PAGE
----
A Closer Look at Holden Crater
NASA/JPL/University of Arizona
A Closer Look at Holden Crater
PSP_003077_1530  Science Theme: Landscape Evolution
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Holden Crater in southern Margaritifer Terra displays a series of finely layered deposits on its floor (white and light purple in an enhanced color image). The layered deposits are especially well exposed in the southwestern section of the crater where erosion by water flowing through a breach in the crater rim created spectacular outcrops.

In this location, the deposits appear beneath a cap of alluvial fan materials (tan to brown in this image). Within the deposits, individual layers are nearly flat-lying and can be traced for hundreds of meters to kilometers. Information from the CRISM instrument on the Mars Reconnaissance Orbiter suggests that at least some of these beds contain clays.

By contrast, the beds in the overlying alluvial fan are less continuous and dip in varying directions, showing less evidence for clays. Collectively, the characteristics of the finely bedded deposits suggest they may have been deposited into a lake on the crater floor, perhaps fed by runoff related to formation of the overlying fans.

Written by: John Grant  (15 March 2017)
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Acquisition date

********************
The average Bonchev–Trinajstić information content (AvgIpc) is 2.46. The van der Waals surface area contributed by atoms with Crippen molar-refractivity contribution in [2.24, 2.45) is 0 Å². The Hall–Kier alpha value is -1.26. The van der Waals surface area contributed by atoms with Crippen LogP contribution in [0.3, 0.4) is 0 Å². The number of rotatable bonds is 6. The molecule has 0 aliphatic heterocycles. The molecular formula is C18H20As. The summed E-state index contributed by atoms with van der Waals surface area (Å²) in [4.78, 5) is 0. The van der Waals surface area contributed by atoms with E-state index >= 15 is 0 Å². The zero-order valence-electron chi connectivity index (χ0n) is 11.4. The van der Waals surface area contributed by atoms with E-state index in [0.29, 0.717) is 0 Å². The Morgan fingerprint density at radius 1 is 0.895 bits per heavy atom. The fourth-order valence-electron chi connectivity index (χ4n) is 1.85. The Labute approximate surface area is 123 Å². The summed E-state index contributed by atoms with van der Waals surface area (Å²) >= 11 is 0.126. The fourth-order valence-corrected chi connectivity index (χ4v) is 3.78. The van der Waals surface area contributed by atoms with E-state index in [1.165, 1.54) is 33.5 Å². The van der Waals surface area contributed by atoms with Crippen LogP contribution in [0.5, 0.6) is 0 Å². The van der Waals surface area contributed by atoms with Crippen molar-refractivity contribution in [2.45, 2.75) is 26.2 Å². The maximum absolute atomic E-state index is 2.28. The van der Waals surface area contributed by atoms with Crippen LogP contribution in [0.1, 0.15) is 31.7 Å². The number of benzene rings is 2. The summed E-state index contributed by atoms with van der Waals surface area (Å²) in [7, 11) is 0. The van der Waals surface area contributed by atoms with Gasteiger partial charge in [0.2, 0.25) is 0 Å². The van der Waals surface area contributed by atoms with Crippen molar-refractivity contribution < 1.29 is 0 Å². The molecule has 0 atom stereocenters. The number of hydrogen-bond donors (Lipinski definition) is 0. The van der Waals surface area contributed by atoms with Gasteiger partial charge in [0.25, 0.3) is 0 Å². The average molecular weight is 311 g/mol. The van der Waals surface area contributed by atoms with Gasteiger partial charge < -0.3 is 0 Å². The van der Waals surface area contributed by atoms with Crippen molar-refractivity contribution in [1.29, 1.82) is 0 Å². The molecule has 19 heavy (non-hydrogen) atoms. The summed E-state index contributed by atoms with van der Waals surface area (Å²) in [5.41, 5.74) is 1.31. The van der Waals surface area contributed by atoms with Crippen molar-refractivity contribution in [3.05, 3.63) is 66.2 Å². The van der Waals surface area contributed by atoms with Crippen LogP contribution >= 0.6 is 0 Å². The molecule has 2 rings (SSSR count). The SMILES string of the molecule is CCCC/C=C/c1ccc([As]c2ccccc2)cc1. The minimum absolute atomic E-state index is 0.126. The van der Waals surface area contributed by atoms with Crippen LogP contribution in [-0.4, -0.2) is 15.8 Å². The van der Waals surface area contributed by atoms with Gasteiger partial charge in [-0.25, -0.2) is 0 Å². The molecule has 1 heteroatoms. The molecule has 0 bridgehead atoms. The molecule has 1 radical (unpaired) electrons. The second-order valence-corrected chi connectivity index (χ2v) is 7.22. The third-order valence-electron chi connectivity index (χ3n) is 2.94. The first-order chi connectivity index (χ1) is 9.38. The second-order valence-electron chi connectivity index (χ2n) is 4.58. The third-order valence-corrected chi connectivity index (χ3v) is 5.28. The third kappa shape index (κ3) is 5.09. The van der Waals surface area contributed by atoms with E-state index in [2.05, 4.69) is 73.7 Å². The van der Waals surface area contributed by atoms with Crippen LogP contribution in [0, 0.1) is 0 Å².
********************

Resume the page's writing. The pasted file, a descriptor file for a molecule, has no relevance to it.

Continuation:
24 March 2007

Local Mars time:
15:46

Latitude (centered)
-26.960°

Longitude (East)
325.457°

Range to target site
259.1 km (161.9 miles)

Original image scale range
25.9 cm/pixel (with 1 x 1 binning) so objects ~78 cm across are resolved

Map projected scale
25 cm/pixel and North is up

Map projection
Equirectangular

Emission angle:
1.3°

Phase angle:
54.2°

Solar incidence angle
55°, with the Sun about 35° above the horizon

Solar longitude
205.9°, Northern Autumn

For non-map projected images
North azimuth:  97°
Sub-solar azimuth:  10.8°
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HiView

NB
IRB: infrared-red-blue
RGB: red-green-blue
About color products (PDF)

Black & white is 5 km across; enhanced color about 1 km
For scale, use JPEG/JP2 black & white map-projected images

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All of the images produced by HiRISE and accessible on this site are within the public domain: there are no restrictions on their usage by anyone in the public, including news or science organizations. We do ask for a credit line where possible:
NASA/JPL/University of Arizona

POSTSCRIPT
NASA’s Jet Propulsion Laboratory, a division of the California Institute of Technology in Pasadena, Calif., manages the Mars Reconnaissance Orbiter for NASA’s Science Mission Directorate, Washington. The HiRISE camera was built by Ball Aerospace and Technology Corporation and is operated by the University of Arizona.